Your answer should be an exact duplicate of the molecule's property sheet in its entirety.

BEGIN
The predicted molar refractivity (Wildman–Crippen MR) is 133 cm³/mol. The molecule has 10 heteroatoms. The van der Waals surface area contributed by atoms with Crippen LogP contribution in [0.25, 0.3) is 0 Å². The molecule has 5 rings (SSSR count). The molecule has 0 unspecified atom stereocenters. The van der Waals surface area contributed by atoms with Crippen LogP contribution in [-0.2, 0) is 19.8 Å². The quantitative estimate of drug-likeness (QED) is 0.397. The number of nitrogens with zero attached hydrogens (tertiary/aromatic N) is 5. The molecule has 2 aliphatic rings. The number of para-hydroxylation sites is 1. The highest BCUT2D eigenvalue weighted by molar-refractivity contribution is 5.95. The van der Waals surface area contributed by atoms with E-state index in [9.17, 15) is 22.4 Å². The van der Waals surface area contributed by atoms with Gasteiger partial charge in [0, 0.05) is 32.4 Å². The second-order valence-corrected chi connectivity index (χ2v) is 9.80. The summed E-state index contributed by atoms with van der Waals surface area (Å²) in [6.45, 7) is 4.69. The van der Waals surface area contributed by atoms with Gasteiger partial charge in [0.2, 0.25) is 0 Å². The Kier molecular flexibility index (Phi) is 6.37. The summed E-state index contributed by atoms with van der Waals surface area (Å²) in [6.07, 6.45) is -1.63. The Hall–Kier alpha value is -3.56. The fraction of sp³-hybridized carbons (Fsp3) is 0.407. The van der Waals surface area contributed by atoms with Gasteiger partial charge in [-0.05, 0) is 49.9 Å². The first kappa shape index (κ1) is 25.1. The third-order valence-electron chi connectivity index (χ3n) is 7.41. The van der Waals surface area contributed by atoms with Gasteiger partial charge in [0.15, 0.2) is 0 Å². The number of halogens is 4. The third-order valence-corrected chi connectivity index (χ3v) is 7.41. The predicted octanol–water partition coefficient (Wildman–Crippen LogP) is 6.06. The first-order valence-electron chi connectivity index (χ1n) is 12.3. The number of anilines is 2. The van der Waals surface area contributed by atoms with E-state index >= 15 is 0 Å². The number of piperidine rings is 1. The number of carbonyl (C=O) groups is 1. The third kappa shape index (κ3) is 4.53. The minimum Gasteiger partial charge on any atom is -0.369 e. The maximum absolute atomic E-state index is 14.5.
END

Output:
The predicted molar refractivity (Wildman–Crippen MR) is 133 cm³/mol. The molecule has 10 heteroatoms. The van der Waals surface area contributed by atoms with Crippen LogP contribution in [0.25, 0.3) is 0 Å². The molecule has 5 rings (SSSR count). The molecule has 0 unspecified atom stereocenters. The van der Waals surface area contributed by atoms with Crippen LogP contribution in [-0.2, 0) is 19.8 Å². The quantitative estimate of drug-likeness (QED) is 0.397. The number of nitrogens with zero attached hydrogens (tertiary/aromatic N) is 5. The molecule has 2 aliphatic rings. The number of para-hydroxylation sites is 1. The highest BCUT2D eigenvalue weighted by molar-refractivity contribution is 5.95. The van der Waals surface area contributed by atoms with E-state index in [9.17, 15) is 22.4 Å². The van der Waals surface area contributed by atoms with Gasteiger partial charge in [0, 0.05) is 32.4 Å². The second-order valence-corrected chi connectivity index (χ2v) is 9.80. The summed E-state index contributed by atoms with van der Waals surface area (Å²) in [6.45, 7) is 4.69. The van der Waals surface area contributed by atoms with Gasteiger partial charge in [0.2, 0.25) is 0 Å². The Kier molecular flexibility index (Phi) is 6.37. The summed E-state index contributed by atoms with van der Waals surface area (Å²) in [6.07, 6.45) is -1.63. The Hall–Kier alpha value is -3.56. The fraction of sp³-hybridized carbons (Fsp3) is 0.407. The van der Waals surface area contributed by atoms with Gasteiger partial charge in [-0.05, 0) is 49.9 Å². The first kappa shape index (κ1) is 25.1. The third-order valence-electron chi connectivity index (χ3n) is 7.41. The van der Waals surface area contributed by atoms with Gasteiger partial charge in [0.15, 0.2) is 0 Å². The number of halogens is 4. The third-order valence-corrected chi connectivity index (χ3v) is 7.41. The predicted octanol–water partition coefficient (Wildman–Crippen LogP) is 6.06. The first-order valence-electron chi connectivity index (χ1n) is 12.3. The number of anilines is 2. The van der Waals surface area contributed by atoms with E-state index >= 15 is 0 Å². The number of piperidine rings is 1. The number of carbonyl (C=O) groups is 1. The third kappa shape index (κ3) is 4.53. The minimum Gasteiger partial charge on any atom is -0.369 e. The maximum absolute atomic E-state index is 14.5.